Wilson's claim to have invented the Waltz Country Dance is not without controversy; the imperial Russian state visit in 1814 was also reported to have introduced this hybrid convention to London (e.g. Liverpool Mercury, 23rd October 1814), so Wilson may have adapted the Russian style of Waltzing.N.B. To render this species of Music more useful to the dancer & more general in its application than waltzes now published are, the Author has set to them a few figures entirely adapted to that new & elegant system of dancing called Country dance Waltzing, or Waltz Country Dancing.
Wilson was also known for choreographing waltz medleys for display or stage purposes. He arranged a Valentine Waltz in which
He elsewhere described a perhaps similar form of display waltzing as The English Waltz, something he'd arranged for 48 dancers (The Address, 1821) and considered to be a new dance form of his own invention.Twelve pretty young Ladies the dance will perform,
Other dancing masters were also active in teaching and experimenting with the Waltz. Edward Payne published a collection of Waltzes c.1816 that were probably the first Waltz Quadrilles in England; he also pioneered the Spanish Country Dances that were influenced by the Waltz from around 1816. He taught at least three variants of the waltz in early 1816:
One important further source is the Lowes' Ball-Conductor & Assembly Guide, the first two editions of which were published in Glasgow in 1822; the later third edition described eight waltz holds. The Lowes were a family of dancing masters with academies across Scotland; I've quoted from the 1831 third edition. They offer the following waltz embraces:
Figure 12. G.M.S. Chivers' 16 Divisions of Waltzing, c.1822.
Image © BRITISH LIBRARY BOARD, 558*.c.40 ALL RIGHTS RESERVED
It has been of late fashionable to dance waltzes so fast, that only the first and second of the foregoing figures can be used; but when the waltz is performed slowly, as it ought to be, the whole may be used, and many more.They went on to mention three waltz steps, though the reference to the
Gallopadedates these descriptions to c.1830:
Several other publications discussed the various Waltz steps at this date, the most prominent being Wilson's The Correct Method of Waltzing. Edward Payne also documented the Waltz and Promenade steps in his 1818 Instructions for Spanish Dancing. His descriptions aren't readily available elsewhere, so I've quoted them here:
Waltz dance music was often associated with Quadrille dancing. Most Quadrille publications of the 1810s and 1820s also included an example Waltz tune in addition to the promised Quadrille Set, and
R. Hill, author of the 1822 A Guide to the Ball Room (I'm quoting from the 1830 edition) wrote of the Waltz:
The elegance of the Waltz is something the Dancing Masters clearly emphasised. Wilson included the following passage in his 1821 The Address commenting on the poor performance of some dancers:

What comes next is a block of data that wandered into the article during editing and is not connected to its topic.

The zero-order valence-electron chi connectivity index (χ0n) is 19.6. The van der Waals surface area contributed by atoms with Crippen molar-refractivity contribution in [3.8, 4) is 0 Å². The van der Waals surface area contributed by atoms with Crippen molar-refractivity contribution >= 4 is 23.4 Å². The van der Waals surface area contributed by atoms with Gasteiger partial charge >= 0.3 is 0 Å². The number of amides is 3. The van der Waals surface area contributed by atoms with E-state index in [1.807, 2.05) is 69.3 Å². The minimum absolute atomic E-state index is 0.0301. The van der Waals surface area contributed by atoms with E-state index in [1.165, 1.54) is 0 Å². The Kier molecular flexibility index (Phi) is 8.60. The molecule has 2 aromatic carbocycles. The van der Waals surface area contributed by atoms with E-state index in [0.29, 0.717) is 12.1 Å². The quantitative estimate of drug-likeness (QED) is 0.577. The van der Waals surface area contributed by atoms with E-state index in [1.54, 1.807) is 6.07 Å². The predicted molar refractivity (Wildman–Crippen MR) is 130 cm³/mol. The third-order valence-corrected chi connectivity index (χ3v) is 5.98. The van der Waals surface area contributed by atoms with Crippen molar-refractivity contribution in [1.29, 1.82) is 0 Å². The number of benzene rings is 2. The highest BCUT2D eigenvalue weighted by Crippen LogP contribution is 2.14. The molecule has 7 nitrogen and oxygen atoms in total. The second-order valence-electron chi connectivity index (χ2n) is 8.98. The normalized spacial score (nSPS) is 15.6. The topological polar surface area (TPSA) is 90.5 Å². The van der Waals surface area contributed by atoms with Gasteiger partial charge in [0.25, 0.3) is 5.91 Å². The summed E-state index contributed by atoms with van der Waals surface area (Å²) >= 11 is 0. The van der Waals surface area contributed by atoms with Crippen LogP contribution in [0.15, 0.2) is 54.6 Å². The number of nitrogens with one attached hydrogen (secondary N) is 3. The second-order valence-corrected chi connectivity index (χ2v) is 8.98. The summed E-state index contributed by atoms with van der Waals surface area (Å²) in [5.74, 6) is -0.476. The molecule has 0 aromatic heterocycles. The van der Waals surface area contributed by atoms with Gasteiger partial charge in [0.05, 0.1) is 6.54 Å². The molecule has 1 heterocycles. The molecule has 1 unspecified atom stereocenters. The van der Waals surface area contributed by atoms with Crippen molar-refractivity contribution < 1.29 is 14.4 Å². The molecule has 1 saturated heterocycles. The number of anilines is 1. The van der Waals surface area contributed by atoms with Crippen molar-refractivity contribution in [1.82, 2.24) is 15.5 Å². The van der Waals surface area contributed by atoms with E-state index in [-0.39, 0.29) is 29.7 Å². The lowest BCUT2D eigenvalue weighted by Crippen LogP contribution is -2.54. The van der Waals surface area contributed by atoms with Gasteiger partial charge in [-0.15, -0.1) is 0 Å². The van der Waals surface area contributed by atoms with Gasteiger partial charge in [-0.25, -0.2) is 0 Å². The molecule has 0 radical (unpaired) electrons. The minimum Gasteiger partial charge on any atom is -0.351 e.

It is too frequently observed, that in public assemblies, persons are to be found, who not only Waltz in an awkward and inelegant manner; but by hugging and dancing so close to their partners, stamping with their feet, bending forward at their knees, and poking out their elbows, disgust the spectators, and prove unpleasant to their partners; this method of Waltzing is not only objectionable to the company, but tends to bring this elegant species of Dancing into disrepute, which if well performed according to the Rules laid down, will be found to be one of the most elegant and interesting departments of the art. It is not alone sufficient to make a good Waltzer, to have a correct knowledge of the steps, or a brilliant execution of the feet; but they must be united with a graceful carriage of the head and arms, and an easy and elegant deportment of the person.
Wilson of course hoped to sell his own tuition (and books), and thereby improve the English waltzer. The anonymous A Gentleman in his 1823 Etiquette of the Ball Room commented on the process by which the Waltz came to be accepted in England:
Figure 13. Wilson's Waltz figures, 1816, from A Description of the Correct Method of Waltzing
Courtesy of Bibliothèque nationale de France.
The English providedWhen Waltzing first its fashion found,
graceful movementsfor the Waltz, and gradually the dance was Anglicised. But the process of acceptance changed the English nation itself, intimate couple-dances remained popular throughout the 19th Century.
Our investigation of the Waltz ends here, though the story of the Waltz certainly doesn't. If you have any more information that amplifies the early history of the Waltz in Britain, we'd love to hear it, so please do get in touch.
If you'd like to learn more about the early Waltz, I'd recommend reading Thomas Wilson's 1816 A Description of the Correct Method of Waltzing. I can also recommend Volume 7 of John Gardiner-Garden's Historic Dance, and Susan de Guardiola's Capering & Kickery blog. On a more practical level I can recommend Waltzing, A Manual for Dancing and Living by Richard Powers and Nick Enge. If you'd like to see some Regency era Waltz music, I've shared a copy of Monro's c.1818 Waltziana from my personal collection here.